Anna Pauline


Is Anna Pauline Dead or Still Alive? Anna Pauline Birthday and Date of Death

Anna Pauline

Anna Pauline Death

Anna passed away on July 1, 1985 at the age of 74 in Pittsburgh, Pennsylvania.

Anna Pauline death quick facts:
  • When did Anna Pauline die?

    July 1, 1985
  • How old was Anna Pauline when died?

  • Where did Anna Pauline die? What was the location of death?

    Pittsburgh, Pennsylvania

Anna Pauline Birthday and Date of Death

Anna Pauline was born on November 20, 1910 and died on July 1, 1985. Anna was 74 years old at the time of death.

Birthday: November 20, 1910
Date of Death: July 1, 1985
Age at Death: 74

Anna Pauline - Biography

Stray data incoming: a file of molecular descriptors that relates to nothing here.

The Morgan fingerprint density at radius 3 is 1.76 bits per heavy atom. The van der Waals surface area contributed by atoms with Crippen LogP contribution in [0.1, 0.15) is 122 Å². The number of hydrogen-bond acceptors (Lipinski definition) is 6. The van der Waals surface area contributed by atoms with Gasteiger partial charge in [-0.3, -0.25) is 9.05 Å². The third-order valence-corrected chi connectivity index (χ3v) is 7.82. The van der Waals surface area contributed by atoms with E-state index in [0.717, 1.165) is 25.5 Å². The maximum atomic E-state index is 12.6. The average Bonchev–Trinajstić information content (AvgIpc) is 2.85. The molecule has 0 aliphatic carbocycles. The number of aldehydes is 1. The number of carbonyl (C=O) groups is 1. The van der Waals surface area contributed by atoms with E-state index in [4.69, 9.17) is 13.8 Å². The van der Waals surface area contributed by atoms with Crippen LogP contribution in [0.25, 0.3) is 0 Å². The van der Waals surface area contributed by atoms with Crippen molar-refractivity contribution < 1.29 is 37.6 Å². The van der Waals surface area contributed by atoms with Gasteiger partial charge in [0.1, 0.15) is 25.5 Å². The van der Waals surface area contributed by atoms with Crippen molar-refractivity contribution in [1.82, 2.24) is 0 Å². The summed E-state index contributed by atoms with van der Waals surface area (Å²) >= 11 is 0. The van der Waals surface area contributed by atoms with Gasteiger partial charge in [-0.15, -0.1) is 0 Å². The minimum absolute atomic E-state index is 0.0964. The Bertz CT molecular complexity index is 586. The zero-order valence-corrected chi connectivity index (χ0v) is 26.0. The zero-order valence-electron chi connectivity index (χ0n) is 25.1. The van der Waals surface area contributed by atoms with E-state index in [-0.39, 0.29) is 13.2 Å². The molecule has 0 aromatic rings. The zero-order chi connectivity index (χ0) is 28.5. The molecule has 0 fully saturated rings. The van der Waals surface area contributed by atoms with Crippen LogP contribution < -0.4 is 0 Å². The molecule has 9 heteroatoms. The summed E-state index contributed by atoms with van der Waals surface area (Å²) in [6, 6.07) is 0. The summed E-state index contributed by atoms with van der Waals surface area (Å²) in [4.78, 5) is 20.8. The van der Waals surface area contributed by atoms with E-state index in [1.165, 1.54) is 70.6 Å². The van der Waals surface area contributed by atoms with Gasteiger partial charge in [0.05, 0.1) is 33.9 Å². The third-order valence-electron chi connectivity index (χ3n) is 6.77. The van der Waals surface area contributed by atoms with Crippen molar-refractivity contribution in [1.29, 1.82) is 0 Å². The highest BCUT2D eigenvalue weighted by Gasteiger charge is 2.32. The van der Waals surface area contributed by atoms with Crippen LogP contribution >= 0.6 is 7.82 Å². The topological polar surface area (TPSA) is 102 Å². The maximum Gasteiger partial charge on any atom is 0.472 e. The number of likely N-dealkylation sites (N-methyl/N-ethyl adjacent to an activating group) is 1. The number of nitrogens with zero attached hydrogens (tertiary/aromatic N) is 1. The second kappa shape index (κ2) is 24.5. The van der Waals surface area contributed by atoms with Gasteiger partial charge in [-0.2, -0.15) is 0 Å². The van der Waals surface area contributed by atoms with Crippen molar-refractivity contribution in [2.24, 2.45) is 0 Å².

The Reverend Dr. Anna Pauline "Pauli" Murray (November 20, 1910 – July 1, 1985) was an American civil rights activist, women's rights activist, lawyer, and author. Dr. Murray was also the first black woman ordained an Episcopal priest. Born in Baltimore, Maryland, Murray was raised mostly by her maternal grandparents. At the age of sixteen, she moved to New York to attend Hunter College, graduating with a B.A. in English in 1933. In 1940, Murray was arrested with a friend for violating v*rginia segregation laws after they sat in the whites-only section of a bus. This incident, and her subsequent involvement with the socialist Workers' Defense League, led to a career goal as a civil rights lawyer, and she enrolled at Howard University. While at Howard, she became increasingly aware of sexism, which she called "Jane Crow", comparing it to the Jim Crow racial segregation laws. Murray graduated first in her class, but was denied the chance to do further work at Harvard University because of her gender. In 1965 she became the first African American to receive a J.S.D. from Yale Law School.As a lawyer, Murray argued for civil rights and women's rights. National Association for the Advancement of Colored People (NAACP) Chief Counsel Thurgood Marshall called Murray's 1950 book States' Laws on Race and Color the "bible" of the civil rights movement. Murray served on the 1961 Presidential Commission on the Status of Women and in 1966 was a co-founder of the National Organization for Women. Ruth Bader Ginsburg later named Murray a coauthor on a brief for Reed v. Reed in recognition of her pioneering work on gender discrimination. Murray held faculty or administrative positions at the Ghana School of Law, Benedict College, and Brandeis University.